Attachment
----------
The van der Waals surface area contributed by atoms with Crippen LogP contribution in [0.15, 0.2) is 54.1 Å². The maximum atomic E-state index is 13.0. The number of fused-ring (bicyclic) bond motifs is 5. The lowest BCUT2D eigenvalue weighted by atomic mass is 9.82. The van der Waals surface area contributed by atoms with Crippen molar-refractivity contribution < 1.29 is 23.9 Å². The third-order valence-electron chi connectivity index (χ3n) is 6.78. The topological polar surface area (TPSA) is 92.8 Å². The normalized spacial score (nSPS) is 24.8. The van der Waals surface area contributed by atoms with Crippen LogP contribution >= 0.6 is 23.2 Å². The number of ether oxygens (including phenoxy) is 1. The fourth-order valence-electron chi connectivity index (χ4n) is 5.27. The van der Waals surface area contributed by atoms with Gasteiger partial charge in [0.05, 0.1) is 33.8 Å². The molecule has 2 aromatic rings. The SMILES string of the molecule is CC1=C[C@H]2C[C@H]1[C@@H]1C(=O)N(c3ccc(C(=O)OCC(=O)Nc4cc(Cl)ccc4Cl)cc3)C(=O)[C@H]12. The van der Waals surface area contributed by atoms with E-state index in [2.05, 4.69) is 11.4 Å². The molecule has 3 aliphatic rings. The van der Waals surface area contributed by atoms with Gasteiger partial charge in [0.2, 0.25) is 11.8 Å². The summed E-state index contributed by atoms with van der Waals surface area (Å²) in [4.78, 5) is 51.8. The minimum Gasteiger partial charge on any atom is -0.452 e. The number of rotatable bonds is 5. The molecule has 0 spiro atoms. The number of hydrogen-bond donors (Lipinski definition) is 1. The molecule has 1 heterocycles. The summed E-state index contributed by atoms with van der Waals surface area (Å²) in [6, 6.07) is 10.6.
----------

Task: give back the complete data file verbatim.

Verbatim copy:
The van der Waals surface area contributed by atoms with Crippen LogP contribution in [0.15, 0.2) is 54.1 Å². The maximum atomic E-state index is 13.0. The number of fused-ring (bicyclic) bond motifs is 5. The lowest BCUT2D eigenvalue weighted by atomic mass is 9.82. The van der Waals surface area contributed by atoms with Crippen molar-refractivity contribution < 1.29 is 23.9 Å². The third-order valence-electron chi connectivity index (χ3n) is 6.78. The topological polar surface area (TPSA) is 92.8 Å². The normalized spacial score (nSPS) is 24.8. The van der Waals surface area contributed by atoms with Crippen LogP contribution >= 0.6 is 23.2 Å². The number of ether oxygens (including phenoxy) is 1. The fourth-order valence-electron chi connectivity index (χ4n) is 5.27. The van der Waals surface area contributed by atoms with Gasteiger partial charge in [0.05, 0.1) is 33.8 Å². The molecule has 2 aromatic rings. The SMILES string of the molecule is CC1=C[C@H]2C[C@H]1[C@@H]1C(=O)N(c3ccc(C(=O)OCC(=O)Nc4cc(Cl)ccc4Cl)cc3)C(=O)[C@H]12. The van der Waals surface area contributed by atoms with E-state index in [2.05, 4.69) is 11.4 Å². The molecule has 3 aliphatic rings. The van der Waals surface area contributed by atoms with Gasteiger partial charge in [0.2, 0.25) is 11.8 Å². The summed E-state index contributed by atoms with van der Waals surface area (Å²) in [4.78, 5) is 51.8. The minimum Gasteiger partial charge on any atom is -0.452 e. The number of rotatable bonds is 5. The molecule has 0 spiro atoms. The number of hydrogen-bond donors (Lipinski definition) is 1. The molecule has 1 heterocycles. The summed E-state index contributed by atoms with van der Waals surface area (Å²) in [6, 6.07) is 10.6.